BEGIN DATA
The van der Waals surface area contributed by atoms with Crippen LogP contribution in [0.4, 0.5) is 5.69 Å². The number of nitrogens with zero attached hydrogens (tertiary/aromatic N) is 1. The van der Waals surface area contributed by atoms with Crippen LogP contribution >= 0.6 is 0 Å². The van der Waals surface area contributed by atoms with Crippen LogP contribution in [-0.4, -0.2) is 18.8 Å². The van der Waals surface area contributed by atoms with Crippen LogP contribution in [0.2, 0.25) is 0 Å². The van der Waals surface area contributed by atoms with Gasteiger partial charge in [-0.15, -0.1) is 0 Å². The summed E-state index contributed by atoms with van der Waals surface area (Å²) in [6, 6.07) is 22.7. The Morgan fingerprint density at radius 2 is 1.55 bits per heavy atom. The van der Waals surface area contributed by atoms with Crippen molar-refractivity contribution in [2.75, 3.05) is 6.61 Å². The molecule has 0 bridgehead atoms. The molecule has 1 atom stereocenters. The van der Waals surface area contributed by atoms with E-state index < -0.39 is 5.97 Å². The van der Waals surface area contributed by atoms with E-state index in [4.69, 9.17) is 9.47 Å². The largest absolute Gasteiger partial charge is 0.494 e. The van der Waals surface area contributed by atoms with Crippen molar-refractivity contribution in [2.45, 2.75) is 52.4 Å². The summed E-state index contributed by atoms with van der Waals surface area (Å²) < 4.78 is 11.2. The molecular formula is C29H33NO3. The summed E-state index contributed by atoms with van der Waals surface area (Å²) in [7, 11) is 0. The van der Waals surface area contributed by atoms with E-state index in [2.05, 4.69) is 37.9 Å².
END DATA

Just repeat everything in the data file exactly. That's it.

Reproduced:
The van der Waals surface area contributed by atoms with Crippen LogP contribution in [0.4, 0.5) is 5.69 Å². The number of nitrogens with zero attached hydrogens (tertiary/aromatic N) is 1. The van der Waals surface area contributed by atoms with Crippen LogP contribution >= 0.6 is 0 Å². The van der Waals surface area contributed by atoms with Crippen LogP contribution in [-0.4, -0.2) is 18.8 Å². The van der Waals surface area contributed by atoms with Crippen LogP contribution in [0.2, 0.25) is 0 Å². The van der Waals surface area contributed by atoms with Gasteiger partial charge in [-0.15, -0.1) is 0 Å². The summed E-state index contributed by atoms with van der Waals surface area (Å²) in [6, 6.07) is 22.7. The Morgan fingerprint density at radius 2 is 1.55 bits per heavy atom. The van der Waals surface area contributed by atoms with Crippen molar-refractivity contribution in [2.75, 3.05) is 6.61 Å². The molecule has 0 bridgehead atoms. The molecule has 1 atom stereocenters. The van der Waals surface area contributed by atoms with E-state index < -0.39 is 5.97 Å². The van der Waals surface area contributed by atoms with E-state index in [4.69, 9.17) is 9.47 Å². The largest absolute Gasteiger partial charge is 0.494 e. The van der Waals surface area contributed by atoms with Crippen molar-refractivity contribution in [2.45, 2.75) is 52.4 Å². The summed E-state index contributed by atoms with van der Waals surface area (Å²) < 4.78 is 11.2. The molecular formula is C29H33NO3. The summed E-state index contributed by atoms with van der Waals surface area (Å²) in [7, 11) is 0. The van der Waals surface area contributed by atoms with E-state index in [2.05, 4.69) is 37.9 Å².